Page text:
Forgot to ask, and this board you got, it will run not only my current 3900x but it's future proof at least through the 5xxx series, correct?
Yes, your board supports 5000 series but the upgrade path is one gen limited as the next gen AMD is expected on a new platform. Going from a very powerful 3900X to an equally powerful, but slightly faster, 5900X will have limited noticeable impact on your current experience unless you do specific workload tasks to make money and getting done a little faster matters. Generally a one gen upgrade in CPU speed matters little unless additional cores are needed for multi-tasking, content creation, rendering, etc..
That board has dual BOIS backup, why not revert to the original good BIOS using that before an RMA? You should easily be able to find instructions on resetting the original BIOS from the onboard backup BIOS chip. Messing up a BIOS update is so common most boards have the dual BIOS fail safe these days.
Yes, it will run the 5000 series CPU Processors.
It is the same as the more expensive Asus Hero VIII WiFi.
Here is a good review from TechPowerUp website on the Pro Motherboard: https://www.techpowerup.com/review/asus-tuf-gaming-x570-pro-wifi/ and from Tom's Hardware: https://www.tomshardware.com/reviews/asus-tuf-gaming-x570-pro
Asus’ TUF Gaming X570-Pro WiFi is one of the cheaper X570 options available, giving it an early edge as it vies for a spot on our best motherboards list. At $219.99, the board includes a capable VRM that handled our power-hungry AMD Ryzen 9 5950X at stock speeds and while overclocked. In our testing suite, the board performed OK, on average running slightly slower than the other boards, though there were few significant outliers on either side of average.
From TechPowerUp Review:
The ASUS TUF Gaming X570-Pro (WiFi) did extremely well in my VRM torture test, with the hotter probe maxing out at around 65 °C. While the lack of a heatpipe between the two VRM heatsinks leads to a larger than normal delta between the two probes, both readings are easily within component tolerances.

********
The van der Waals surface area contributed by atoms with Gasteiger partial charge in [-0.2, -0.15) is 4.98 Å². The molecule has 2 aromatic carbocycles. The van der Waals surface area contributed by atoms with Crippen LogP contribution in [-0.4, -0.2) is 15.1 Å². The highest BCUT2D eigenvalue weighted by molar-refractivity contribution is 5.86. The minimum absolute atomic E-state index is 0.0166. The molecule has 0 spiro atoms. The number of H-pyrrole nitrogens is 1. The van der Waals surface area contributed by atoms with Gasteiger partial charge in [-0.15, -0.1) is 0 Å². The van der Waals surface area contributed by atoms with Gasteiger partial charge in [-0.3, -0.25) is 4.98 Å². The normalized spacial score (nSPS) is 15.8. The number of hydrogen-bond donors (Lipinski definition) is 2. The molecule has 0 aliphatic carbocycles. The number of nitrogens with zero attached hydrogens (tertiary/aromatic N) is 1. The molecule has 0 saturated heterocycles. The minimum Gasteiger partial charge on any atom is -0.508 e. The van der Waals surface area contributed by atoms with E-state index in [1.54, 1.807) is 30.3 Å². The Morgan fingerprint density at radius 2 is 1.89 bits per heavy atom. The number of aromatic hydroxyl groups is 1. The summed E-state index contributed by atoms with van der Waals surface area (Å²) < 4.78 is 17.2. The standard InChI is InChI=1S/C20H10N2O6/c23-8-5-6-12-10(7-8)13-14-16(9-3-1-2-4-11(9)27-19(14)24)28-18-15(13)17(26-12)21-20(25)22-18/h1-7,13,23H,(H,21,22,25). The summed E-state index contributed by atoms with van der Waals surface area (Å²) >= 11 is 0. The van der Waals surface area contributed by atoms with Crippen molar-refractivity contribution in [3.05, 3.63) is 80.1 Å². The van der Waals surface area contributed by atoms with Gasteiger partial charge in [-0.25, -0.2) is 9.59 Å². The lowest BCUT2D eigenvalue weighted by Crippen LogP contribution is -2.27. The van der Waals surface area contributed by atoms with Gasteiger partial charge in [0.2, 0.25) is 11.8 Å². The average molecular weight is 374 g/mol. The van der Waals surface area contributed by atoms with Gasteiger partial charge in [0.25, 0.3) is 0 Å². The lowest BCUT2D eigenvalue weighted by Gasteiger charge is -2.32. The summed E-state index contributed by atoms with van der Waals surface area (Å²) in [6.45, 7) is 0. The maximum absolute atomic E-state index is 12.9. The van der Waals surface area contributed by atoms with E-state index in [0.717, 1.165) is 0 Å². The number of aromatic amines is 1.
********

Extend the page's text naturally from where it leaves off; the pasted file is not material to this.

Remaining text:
There should be no doubt that this board can handle anything AMD has to offer.
Okay, this was some truly awesome info.
I thought I might be able to try the BIOS reset but couldn't seem to find any info on it.
Can you please maybe give me some clues as to where and how to do such a thing?
I was looking at your Aorus Manual and couldn't find anywhere to run manually the Dual BIOS on your motherboard. From what I read the backup BIOS on your Motherboard runs only when it detects that the current BIOS is corrupted. When you reboot it will automatically run the Backup BIOS on your Dual BIOS motherboard.
But normally, I believe, the Backup BIOS is the Original Motherboard BIOS version that came with the motherboard. So if the Backup BIOS doesn't support your Processor you will need to update the regular BIOS version.
From Aorus Special Features PDF:
Gigabyte does have a very recent BIOS update: https://www.gigabyte.com/us/Motherboard/X570-AORUS-ULTRA-rev-10/support#support-dl-bios
Your Motherboard has Q-FLASH Plus which is the same as Asus BIOS FLASHBACK button on Asus Motherboards.
Yeah, I seen all those BIOS updates but to be honest, I could never really tell which one I was supposed to use?